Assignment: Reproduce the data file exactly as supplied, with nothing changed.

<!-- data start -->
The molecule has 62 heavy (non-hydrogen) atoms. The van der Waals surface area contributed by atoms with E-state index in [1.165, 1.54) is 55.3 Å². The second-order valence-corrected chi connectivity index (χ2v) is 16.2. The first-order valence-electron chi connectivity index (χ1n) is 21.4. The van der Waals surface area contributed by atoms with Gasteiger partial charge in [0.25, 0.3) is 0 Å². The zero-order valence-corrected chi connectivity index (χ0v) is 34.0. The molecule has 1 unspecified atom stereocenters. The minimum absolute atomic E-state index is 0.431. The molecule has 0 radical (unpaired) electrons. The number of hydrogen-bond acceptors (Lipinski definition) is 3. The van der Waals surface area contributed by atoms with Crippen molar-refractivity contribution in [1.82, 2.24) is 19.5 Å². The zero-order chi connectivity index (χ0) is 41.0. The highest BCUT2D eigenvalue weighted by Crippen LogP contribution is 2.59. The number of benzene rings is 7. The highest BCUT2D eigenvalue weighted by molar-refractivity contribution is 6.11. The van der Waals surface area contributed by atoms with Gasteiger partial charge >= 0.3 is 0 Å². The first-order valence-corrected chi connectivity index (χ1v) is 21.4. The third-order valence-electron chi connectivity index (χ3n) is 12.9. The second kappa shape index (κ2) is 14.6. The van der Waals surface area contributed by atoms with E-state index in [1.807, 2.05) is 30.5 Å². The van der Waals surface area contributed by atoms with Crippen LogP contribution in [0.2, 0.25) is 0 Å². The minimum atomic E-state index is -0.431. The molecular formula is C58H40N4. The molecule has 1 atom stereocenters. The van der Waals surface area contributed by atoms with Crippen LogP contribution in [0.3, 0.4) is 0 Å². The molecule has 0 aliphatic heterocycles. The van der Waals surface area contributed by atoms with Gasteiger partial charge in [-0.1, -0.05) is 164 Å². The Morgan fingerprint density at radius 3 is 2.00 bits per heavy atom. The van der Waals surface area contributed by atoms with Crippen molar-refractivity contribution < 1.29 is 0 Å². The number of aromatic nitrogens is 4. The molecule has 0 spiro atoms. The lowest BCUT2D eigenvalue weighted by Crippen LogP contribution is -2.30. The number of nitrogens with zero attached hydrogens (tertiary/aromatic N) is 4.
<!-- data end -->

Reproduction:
The molecule has 62 heavy (non-hydrogen) atoms. The van der Waals surface area contributed by atoms with E-state index in [1.165, 1.54) is 55.3 Å². The second-order valence-corrected chi connectivity index (χ2v) is 16.2. The first-order valence-electron chi connectivity index (χ1n) is 21.4. The van der Waals surface area contributed by atoms with Gasteiger partial charge in [0.25, 0.3) is 0 Å². The zero-order valence-corrected chi connectivity index (χ0v) is 34.0. The molecule has 1 unspecified atom stereocenters. The minimum absolute atomic E-state index is 0.431. The molecule has 0 radical (unpaired) electrons. The number of hydrogen-bond acceptors (Lipinski definition) is 3. The van der Waals surface area contributed by atoms with Crippen molar-refractivity contribution in [1.82, 2.24) is 19.5 Å². The zero-order chi connectivity index (χ0) is 41.0. The highest BCUT2D eigenvalue weighted by Crippen LogP contribution is 2.59. The number of benzene rings is 7. The highest BCUT2D eigenvalue weighted by molar-refractivity contribution is 6.11. The van der Waals surface area contributed by atoms with Gasteiger partial charge >= 0.3 is 0 Å². The first-order valence-corrected chi connectivity index (χ1v) is 21.4. The third-order valence-electron chi connectivity index (χ3n) is 12.9. The second kappa shape index (κ2) is 14.6. The van der Waals surface area contributed by atoms with E-state index in [1.807, 2.05) is 30.5 Å². The van der Waals surface area contributed by atoms with Crippen LogP contribution in [0.2, 0.25) is 0 Å². The minimum atomic E-state index is -0.431. The molecular formula is C58H40N4. The molecule has 1 atom stereocenters. The van der Waals surface area contributed by atoms with Crippen LogP contribution in [0.3, 0.4) is 0 Å². The molecule has 0 aliphatic heterocycles. The van der Waals surface area contributed by atoms with Gasteiger partial charge in [-0.1, -0.05) is 164 Å². The Morgan fingerprint density at radius 3 is 2.00 bits per heavy atom. The van der Waals surface area contributed by atoms with Crippen molar-refractivity contribution < 1.29 is 0 Å². The number of aromatic nitrogens is 4. The molecule has 0 spiro atoms. The lowest BCUT2D eigenvalue weighted by Crippen LogP contribution is -2.30. The number of nitrogens with zero attached hydrogens (tertiary/aromatic N) is 4.